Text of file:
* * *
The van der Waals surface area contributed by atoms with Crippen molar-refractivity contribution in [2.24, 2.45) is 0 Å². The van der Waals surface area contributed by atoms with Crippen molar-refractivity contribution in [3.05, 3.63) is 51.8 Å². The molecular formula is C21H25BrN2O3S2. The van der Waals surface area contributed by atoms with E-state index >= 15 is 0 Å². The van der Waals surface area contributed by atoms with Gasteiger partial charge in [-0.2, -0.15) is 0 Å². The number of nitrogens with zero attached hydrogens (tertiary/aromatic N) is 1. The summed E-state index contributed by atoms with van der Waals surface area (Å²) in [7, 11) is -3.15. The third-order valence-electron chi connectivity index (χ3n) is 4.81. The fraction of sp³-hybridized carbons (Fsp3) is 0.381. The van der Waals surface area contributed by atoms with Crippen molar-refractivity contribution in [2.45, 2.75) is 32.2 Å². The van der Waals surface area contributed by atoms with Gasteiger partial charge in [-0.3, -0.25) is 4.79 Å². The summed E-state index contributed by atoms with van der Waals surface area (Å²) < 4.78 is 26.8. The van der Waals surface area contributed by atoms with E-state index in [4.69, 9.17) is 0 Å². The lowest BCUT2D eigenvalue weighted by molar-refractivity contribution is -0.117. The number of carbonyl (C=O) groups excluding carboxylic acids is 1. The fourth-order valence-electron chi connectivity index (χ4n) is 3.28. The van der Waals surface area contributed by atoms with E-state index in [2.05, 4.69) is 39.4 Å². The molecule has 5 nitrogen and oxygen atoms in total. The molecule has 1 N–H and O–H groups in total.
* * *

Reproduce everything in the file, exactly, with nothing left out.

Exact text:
The van der Waals surface area contributed by atoms with Crippen molar-refractivity contribution in [2.24, 2.45) is 0 Å². The van der Waals surface area contributed by atoms with Crippen molar-refractivity contribution in [3.05, 3.63) is 51.8 Å². The molecular formula is C21H25BrN2O3S2. The van der Waals surface area contributed by atoms with E-state index >= 15 is 0 Å². The van der Waals surface area contributed by atoms with Gasteiger partial charge in [-0.2, -0.15) is 0 Å². The number of nitrogens with zero attached hydrogens (tertiary/aromatic N) is 1. The summed E-state index contributed by atoms with van der Waals surface area (Å²) in [7, 11) is -3.15. The third-order valence-electron chi connectivity index (χ3n) is 4.81. The fraction of sp³-hybridized carbons (Fsp3) is 0.381. The van der Waals surface area contributed by atoms with Crippen molar-refractivity contribution in [2.45, 2.75) is 32.2 Å². The van der Waals surface area contributed by atoms with Gasteiger partial charge in [-0.3, -0.25) is 4.79 Å². The summed E-state index contributed by atoms with van der Waals surface area (Å²) < 4.78 is 26.8. The van der Waals surface area contributed by atoms with E-state index in [4.69, 9.17) is 0 Å². The lowest BCUT2D eigenvalue weighted by molar-refractivity contribution is -0.117. The number of carbonyl (C=O) groups excluding carboxylic acids is 1. The fourth-order valence-electron chi connectivity index (χ4n) is 3.28. The van der Waals surface area contributed by atoms with E-state index in [2.05, 4.69) is 39.4 Å². The molecule has 5 nitrogen and oxygen atoms in total. The molecule has 1 N–H and O–H groups in total.